CHARLES TOWN – Ollie Figgins III said after Red Hot Diva finished a close second last month during her 2014 debut that the chestnut filly likely needed a race under her belt to get rolling after a six-month layoff.
How right the 4-year-old thoroughbred’s trainer has turned out to be.
Roughly one month after she was outkicked late to finish second, beaten by a half-length, Red Hot Diva returned to the winner’s circle Wednesday night at Charles Town following a dominating performance while running 1 1/16 miles over a dirt track rated fast.
Now the multiple-stakes-winning filly appears as a realistic candidate to launch a bid this fall to try to be the first to cross the finish line in the West Virginia Breeders Classics’ richest race for fillies and mares – the $200,000 Cavada.
Ridden by jockey Matt McGowan, Red Hot Diva led every step of the way and coasted to a 10 1/2-length victory Wednesday in a $26,000 open allowance race against a field of four rivals while stopping the clock in 1:45.67 – slightly less than two seconds off the track record for 8.5 furlongs.
The triumph handed Red Hot Diva her fifth victory in her previous six outings, including a four-race winning streak dating back to last August. Among those victories as a then 3-year-old, Red Hot Diva won the West Virginia Breeders Classic Distaff and My Sister Pearl stakes last fall at Charles Town.
On Wednesday, Red Hot Diva proved much the best after grabbing an early lead and winning with seemingly minimal effort against a small group of overmatched females aged 3 years and upward.
The 4-5 favorite, Red Hot Diva – a West Virginia-bred daughter of stallion Devon Deputy and broodmare Sweet Music – returned $3.60 to win on a $2 wager.
Tap It Easy, under jockey Angel Cruz, finished a distant second, 3/4 of a length better than Rita Haywood in third. Penguin Heart and Mother May I completed the order of finish.
“It was a really good trip,” Figgins said the following day. “I actually thought the other filly I had in the race (Mother May I) would show a little speed. But she kind of got away bad, and that gave (Red Hot Diva) the lead all on her own.
“She went around the first turn with her ears pricked, and Matt had a lot of horse,” Figgins continued. “She was real relaxed in the bridle. He asked her to run a little bit through the stretch just to get something out of the race. I’m really happy with her, and I’m happy with the way she came out of the race.”
Figgins said the victory shows that Red Hot Diva is headed in the right direction and, if all goes according to plan, she will likely face reigning West Virginia-bred champion older female Down Town Allen on Aug. 16 in the $50,000 Sadie Hawkins Stakes at Charles Town.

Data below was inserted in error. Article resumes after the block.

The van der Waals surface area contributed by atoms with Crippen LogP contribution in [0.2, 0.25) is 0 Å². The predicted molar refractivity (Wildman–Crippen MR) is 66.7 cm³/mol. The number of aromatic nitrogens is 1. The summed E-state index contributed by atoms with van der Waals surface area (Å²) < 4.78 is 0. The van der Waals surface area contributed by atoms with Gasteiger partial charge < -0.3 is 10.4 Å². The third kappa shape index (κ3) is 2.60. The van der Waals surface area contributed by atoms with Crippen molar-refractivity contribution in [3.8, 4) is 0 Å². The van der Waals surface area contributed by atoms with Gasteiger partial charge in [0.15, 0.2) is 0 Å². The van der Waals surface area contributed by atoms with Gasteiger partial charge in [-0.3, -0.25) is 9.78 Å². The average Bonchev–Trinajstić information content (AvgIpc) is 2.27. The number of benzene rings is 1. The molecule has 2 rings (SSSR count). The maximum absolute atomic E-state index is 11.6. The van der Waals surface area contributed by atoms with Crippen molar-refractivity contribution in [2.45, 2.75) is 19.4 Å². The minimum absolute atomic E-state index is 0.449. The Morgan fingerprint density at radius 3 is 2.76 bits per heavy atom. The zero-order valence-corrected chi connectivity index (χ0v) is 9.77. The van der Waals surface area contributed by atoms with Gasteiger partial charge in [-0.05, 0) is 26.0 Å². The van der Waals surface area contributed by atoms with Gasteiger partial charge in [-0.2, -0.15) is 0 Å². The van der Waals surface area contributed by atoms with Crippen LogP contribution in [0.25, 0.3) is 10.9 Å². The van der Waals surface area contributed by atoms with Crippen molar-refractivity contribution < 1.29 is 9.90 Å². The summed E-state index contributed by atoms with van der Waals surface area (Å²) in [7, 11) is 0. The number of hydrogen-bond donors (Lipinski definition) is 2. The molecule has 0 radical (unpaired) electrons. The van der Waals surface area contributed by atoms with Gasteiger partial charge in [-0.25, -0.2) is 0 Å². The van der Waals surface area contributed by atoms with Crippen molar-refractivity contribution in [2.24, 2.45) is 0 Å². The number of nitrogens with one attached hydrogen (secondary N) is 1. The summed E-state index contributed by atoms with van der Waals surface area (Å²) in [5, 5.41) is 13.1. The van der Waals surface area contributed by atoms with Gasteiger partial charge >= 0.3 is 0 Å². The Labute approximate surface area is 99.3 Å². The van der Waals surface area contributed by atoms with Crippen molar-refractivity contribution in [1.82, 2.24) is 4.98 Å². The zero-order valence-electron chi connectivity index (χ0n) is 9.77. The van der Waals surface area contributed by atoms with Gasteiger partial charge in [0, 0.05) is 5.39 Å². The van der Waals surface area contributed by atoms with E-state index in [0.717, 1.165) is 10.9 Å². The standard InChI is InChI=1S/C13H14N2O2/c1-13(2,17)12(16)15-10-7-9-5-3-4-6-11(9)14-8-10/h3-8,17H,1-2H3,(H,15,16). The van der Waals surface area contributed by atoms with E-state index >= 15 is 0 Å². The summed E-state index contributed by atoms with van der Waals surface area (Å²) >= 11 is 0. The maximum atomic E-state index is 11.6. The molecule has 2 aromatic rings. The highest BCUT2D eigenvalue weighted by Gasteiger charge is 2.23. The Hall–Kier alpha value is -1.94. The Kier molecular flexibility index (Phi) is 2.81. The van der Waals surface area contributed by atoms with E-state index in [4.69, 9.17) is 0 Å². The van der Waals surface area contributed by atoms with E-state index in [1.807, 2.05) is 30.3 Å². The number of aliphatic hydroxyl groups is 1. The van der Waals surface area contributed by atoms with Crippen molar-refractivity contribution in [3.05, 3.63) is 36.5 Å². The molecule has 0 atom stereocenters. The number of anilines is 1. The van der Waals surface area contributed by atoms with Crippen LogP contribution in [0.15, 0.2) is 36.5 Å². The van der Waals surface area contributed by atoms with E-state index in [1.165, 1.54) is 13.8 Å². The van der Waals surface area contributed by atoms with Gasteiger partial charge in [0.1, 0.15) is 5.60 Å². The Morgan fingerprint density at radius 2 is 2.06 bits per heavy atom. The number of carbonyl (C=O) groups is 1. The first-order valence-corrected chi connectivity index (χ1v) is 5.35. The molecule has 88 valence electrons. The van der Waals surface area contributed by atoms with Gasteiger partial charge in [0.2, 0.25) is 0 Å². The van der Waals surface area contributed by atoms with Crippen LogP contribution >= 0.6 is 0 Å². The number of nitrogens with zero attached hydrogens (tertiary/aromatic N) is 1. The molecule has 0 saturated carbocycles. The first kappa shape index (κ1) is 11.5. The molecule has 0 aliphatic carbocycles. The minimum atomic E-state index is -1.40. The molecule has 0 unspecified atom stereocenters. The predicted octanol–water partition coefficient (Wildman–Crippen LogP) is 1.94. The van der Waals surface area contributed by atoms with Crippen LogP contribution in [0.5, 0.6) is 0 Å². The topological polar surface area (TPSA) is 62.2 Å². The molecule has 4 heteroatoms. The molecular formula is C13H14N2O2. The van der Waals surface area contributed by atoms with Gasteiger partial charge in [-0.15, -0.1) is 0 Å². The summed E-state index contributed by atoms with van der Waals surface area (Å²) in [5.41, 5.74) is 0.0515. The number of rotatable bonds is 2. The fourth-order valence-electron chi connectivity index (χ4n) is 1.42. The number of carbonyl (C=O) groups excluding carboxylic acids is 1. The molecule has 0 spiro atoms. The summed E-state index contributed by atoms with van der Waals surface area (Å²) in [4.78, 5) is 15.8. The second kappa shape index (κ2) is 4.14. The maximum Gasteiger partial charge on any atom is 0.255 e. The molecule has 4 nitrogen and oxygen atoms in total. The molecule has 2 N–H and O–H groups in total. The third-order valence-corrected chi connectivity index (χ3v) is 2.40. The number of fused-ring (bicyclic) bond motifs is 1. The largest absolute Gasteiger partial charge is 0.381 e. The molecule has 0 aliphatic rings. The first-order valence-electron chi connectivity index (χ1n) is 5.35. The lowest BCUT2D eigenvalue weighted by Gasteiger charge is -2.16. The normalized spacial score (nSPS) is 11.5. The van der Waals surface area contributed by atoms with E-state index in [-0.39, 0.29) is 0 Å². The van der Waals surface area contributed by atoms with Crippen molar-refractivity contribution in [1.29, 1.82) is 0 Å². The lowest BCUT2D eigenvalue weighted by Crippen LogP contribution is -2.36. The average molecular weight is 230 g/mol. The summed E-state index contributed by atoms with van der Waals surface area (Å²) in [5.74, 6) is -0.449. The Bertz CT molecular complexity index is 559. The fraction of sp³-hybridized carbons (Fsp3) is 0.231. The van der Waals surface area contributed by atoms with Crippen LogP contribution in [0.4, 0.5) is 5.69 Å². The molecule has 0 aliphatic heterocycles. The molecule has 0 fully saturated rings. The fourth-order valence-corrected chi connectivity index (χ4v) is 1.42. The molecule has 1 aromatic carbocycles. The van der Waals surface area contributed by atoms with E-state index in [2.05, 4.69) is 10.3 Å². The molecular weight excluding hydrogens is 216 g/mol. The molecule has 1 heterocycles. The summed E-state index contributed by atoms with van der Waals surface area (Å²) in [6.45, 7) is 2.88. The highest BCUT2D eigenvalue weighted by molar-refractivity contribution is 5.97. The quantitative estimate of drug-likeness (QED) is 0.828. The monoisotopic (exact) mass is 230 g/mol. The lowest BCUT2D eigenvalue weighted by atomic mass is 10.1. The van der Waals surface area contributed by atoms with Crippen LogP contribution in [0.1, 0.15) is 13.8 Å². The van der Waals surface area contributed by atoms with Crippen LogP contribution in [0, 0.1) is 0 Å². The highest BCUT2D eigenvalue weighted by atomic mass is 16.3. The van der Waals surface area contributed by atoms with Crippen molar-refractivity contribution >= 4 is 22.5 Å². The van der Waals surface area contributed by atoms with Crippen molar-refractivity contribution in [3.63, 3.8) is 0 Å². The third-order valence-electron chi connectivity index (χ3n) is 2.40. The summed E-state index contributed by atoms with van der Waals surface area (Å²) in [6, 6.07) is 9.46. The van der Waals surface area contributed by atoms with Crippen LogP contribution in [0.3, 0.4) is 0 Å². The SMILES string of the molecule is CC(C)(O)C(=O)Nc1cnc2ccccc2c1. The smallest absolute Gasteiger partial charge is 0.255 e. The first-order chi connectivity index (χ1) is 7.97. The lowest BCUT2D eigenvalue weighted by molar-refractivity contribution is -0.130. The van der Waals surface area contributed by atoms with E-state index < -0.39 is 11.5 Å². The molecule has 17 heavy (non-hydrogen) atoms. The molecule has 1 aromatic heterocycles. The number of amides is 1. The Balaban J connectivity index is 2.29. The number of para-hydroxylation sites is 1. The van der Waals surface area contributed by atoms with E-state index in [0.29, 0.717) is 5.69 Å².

But first, Figgins said Red Hot Diva would likely be pointed toward another allowance race on July 16.
“That would give her 21 days before her next race,” the trainer said, “and a good month between the next race and the Sadie Hawkins. If (the July 16 allowance race) doesn’t fill, then I’ve got to improvise from there. But I’d like to have one race before the Sadie Hawkins.”
The Sadie Hawkins will be contested at seven furlongs, slightly shorter than the 1 1/16 miles distance Red Hot Diva has covered during her last four victories, including the Distaff and My Sister Pearl.
But Red Hot Diva does have a pair of previous wins racing at the 7/8 of a mile distance, including a state-bred allowance race last August when she kicked off a four-race winning streak with a victory over eventual co-West Virginia-bred 3-year-old champion filly Blisstikus.
Last week’s win pushes Red Hot Diva’s career record to seven victories from 13 lifetime starts and more than $159,000 in earnings.
Figgins said he is hopeful Red Hot Diva will continue to run well and be a factor in the Cavada during the West Virginia Breeders Classics series in October.
“The main threat I’d be worried about would be Down Town Allen,” he said. “The other horses, I think we’re just as good as anybody else.
“Just from a financial standpoint I think we’d go the Cavada route,” Figgins continued. “You could get a minor award in the ($200,000) Cavada and make just as much as winning the ($65,000) Distaff. The Distaff is not out of the question, but if they’re going to run the Cavada with four or five horses again, I’m going to be in there.”
Down Town Allen won the Cavada in 2012, but was scratched the day of the race last fall due to a foot bruise. The late withdrawal of the reigning champion was followed up by a victory by Fear the Facelift, who topped a short field of four in the seven-furlong contest.
Down Town Allen, a 7-year-old bay mare, has since returned to the races in 2014 with three consecutive victories, boosting her career earnings to more than $872,000.
Down Town Allen’s owner and trainer, John A. Casey, has said his goal is to get his champion mare back in the starting gate this fall in the Cavada.
Figgins said Red Hot Diva ran into a speed-favoring track during her 2014 debut in May, a race contested at 6 1/2 furlongs. But the trainer said she still ran well while stalking the early pacesetter before overtaking her and only getting beaten in the final strides by a fast-running closer.
“We sent her a little bit last time … and that just softened my horse when she needed it,” Figgins said. “Just keeping her closer to the pace than normal at that short distance.”